Monday, April 16, 2018

Brain Centers

You are not responsible for every emotion that surfaces. Some emotions may be triggered by your own thoughts and what you see, hear, taste, smell, and feel. But some emotions may be triggered by something in the external environment. Since your brain creates your “feelings” (your interpretation of what the emotion is trying to tell you) however, all things being equal you are responsible for the feelings you hang onto over time. Emotional signals appear to be interpreted into feelings in the frontal lobes of the neocortex or 3rd brain layer. The pre-frontal areas directly behind your forehead help to identify the emotions and the feelings and to moderate emotional expression related to them. Emotional impulses tend to arise in the mammalian or 2nd brain layer. Old habit patterns tend to hang around in the reptilian or 1st brain layer and can surface quickly if your brain downshifts into that layer due to anger or fear. “Emotional processes operate at a much higher speed than thoughts, and often bypass the mind’s linear reasoning process entirely” (Joseph LeDoux - The Emotional Brain)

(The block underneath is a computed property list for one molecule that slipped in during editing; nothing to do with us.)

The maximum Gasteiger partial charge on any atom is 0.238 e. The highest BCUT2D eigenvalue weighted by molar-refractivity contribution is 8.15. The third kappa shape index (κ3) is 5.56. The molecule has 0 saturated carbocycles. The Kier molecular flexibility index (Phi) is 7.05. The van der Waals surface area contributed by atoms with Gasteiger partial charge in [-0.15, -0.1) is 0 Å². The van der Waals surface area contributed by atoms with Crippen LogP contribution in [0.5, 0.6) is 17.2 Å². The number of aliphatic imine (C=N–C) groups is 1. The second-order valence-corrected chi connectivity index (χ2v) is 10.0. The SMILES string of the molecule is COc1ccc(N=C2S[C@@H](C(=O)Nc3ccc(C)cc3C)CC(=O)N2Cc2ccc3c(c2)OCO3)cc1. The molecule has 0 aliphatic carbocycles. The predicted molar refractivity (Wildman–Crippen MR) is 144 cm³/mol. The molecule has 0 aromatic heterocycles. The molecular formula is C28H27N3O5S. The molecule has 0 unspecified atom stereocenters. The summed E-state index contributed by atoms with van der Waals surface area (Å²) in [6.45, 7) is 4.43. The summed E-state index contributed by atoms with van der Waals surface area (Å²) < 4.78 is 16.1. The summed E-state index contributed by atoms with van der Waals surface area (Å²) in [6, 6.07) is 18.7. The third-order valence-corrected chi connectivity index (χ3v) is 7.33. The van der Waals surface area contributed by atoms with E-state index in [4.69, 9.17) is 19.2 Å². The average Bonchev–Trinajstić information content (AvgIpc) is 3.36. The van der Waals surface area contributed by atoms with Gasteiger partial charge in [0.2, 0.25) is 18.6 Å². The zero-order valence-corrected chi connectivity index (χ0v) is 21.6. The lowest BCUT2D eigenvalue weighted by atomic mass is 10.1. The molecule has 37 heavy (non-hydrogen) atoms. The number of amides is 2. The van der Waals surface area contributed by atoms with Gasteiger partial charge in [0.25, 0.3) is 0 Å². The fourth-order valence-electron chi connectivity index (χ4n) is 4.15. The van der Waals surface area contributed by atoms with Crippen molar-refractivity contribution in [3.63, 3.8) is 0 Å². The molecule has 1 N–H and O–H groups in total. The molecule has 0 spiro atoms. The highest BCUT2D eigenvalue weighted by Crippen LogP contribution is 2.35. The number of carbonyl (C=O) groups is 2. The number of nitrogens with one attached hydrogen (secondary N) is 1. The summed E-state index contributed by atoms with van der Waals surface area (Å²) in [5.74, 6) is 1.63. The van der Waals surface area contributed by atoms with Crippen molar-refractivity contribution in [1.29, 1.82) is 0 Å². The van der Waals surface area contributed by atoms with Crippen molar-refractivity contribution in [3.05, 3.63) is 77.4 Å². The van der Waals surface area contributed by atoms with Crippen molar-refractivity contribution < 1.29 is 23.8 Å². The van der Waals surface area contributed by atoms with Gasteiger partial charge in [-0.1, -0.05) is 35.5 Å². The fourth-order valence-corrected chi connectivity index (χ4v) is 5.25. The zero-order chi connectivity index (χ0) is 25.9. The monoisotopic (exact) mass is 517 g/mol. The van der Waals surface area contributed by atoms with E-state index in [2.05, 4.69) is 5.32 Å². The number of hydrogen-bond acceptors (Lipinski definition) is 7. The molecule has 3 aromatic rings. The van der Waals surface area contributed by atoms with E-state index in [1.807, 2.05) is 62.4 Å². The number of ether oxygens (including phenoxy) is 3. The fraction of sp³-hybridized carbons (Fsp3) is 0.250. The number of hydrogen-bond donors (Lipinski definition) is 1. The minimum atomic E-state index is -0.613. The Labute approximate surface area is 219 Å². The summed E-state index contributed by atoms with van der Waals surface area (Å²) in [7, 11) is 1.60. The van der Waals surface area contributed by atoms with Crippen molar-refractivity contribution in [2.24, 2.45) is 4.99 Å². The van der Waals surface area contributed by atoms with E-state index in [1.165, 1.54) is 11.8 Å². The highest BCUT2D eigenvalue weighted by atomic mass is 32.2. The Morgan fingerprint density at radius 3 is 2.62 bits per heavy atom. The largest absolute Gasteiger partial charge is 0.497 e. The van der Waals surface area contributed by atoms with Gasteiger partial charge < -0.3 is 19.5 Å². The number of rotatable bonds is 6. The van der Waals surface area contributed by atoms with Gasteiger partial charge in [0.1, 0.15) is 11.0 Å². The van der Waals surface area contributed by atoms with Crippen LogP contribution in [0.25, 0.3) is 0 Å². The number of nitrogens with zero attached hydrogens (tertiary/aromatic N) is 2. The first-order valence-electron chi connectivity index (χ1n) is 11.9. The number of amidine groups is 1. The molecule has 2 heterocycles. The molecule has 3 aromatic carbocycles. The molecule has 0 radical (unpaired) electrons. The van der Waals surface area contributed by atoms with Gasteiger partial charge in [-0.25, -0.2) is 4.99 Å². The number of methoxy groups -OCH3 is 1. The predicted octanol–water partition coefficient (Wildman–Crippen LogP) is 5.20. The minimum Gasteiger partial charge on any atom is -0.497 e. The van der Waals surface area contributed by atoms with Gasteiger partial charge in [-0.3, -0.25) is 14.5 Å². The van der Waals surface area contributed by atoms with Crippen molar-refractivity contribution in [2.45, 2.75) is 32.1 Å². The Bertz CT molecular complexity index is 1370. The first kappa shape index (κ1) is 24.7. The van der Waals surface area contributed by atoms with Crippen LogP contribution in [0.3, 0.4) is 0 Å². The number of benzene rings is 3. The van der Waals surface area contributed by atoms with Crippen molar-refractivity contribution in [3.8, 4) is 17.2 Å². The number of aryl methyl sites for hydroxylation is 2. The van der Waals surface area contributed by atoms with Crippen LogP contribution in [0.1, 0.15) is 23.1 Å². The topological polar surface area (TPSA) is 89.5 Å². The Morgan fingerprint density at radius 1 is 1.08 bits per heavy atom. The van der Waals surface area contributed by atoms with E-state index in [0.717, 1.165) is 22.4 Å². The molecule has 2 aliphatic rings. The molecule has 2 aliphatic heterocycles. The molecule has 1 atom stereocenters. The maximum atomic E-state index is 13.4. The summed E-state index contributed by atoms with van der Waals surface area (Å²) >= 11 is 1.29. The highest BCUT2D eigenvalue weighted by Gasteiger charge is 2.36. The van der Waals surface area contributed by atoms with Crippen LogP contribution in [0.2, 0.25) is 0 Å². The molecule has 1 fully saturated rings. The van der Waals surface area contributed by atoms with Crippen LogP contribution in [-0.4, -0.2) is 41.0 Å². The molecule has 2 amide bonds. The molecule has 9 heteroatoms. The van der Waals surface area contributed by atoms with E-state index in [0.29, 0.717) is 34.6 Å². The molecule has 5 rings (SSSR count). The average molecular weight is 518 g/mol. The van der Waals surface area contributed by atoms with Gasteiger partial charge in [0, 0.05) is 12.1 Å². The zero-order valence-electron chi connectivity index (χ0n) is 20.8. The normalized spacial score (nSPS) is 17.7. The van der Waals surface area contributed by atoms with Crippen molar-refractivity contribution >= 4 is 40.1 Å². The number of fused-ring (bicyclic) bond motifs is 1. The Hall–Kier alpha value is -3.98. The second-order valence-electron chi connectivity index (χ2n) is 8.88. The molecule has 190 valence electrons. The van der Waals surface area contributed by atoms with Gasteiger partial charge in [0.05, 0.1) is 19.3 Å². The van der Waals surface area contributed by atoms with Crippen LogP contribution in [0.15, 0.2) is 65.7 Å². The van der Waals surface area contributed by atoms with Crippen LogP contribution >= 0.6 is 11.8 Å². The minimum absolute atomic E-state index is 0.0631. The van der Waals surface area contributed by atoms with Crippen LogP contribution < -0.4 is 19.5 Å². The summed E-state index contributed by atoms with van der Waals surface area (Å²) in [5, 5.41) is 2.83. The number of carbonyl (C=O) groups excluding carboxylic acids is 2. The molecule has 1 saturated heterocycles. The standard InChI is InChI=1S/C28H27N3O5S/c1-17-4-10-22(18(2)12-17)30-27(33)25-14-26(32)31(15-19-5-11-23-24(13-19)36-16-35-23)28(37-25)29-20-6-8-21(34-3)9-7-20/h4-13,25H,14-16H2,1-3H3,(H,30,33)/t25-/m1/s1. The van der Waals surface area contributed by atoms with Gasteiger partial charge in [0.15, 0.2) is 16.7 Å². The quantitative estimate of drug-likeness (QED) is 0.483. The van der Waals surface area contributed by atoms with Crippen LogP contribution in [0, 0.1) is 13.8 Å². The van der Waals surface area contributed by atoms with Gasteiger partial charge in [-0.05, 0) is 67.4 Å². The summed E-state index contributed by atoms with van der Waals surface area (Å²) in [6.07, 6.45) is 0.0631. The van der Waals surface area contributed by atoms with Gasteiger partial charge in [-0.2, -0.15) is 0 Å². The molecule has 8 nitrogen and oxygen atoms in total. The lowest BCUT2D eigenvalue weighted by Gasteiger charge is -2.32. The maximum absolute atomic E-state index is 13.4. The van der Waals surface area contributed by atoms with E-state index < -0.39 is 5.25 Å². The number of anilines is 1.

Friday, April 13, 2018

Feelings 101, Part 3

Emotions arise in the mammalian or 2nd brain layer (middleand then quickly spread to every cell in the body changing your physiology. The body and brain tend to quickly become aware of these physiological changes,

The brain appears to interpret emotions into feelings in the frontal lobes of the neocortex or 3rd brain layer (top)

The pre-frontal cortex helps to moderate expression of both emotions and feelings and selects preferred actions and behaviors—otherwise previously loaded habits (often of the knee-jerk variety) in the reptilian or 1st brain layer (bottom) will take over automatically.

Thursday, April 12, 2018

Feelings 101, Part 2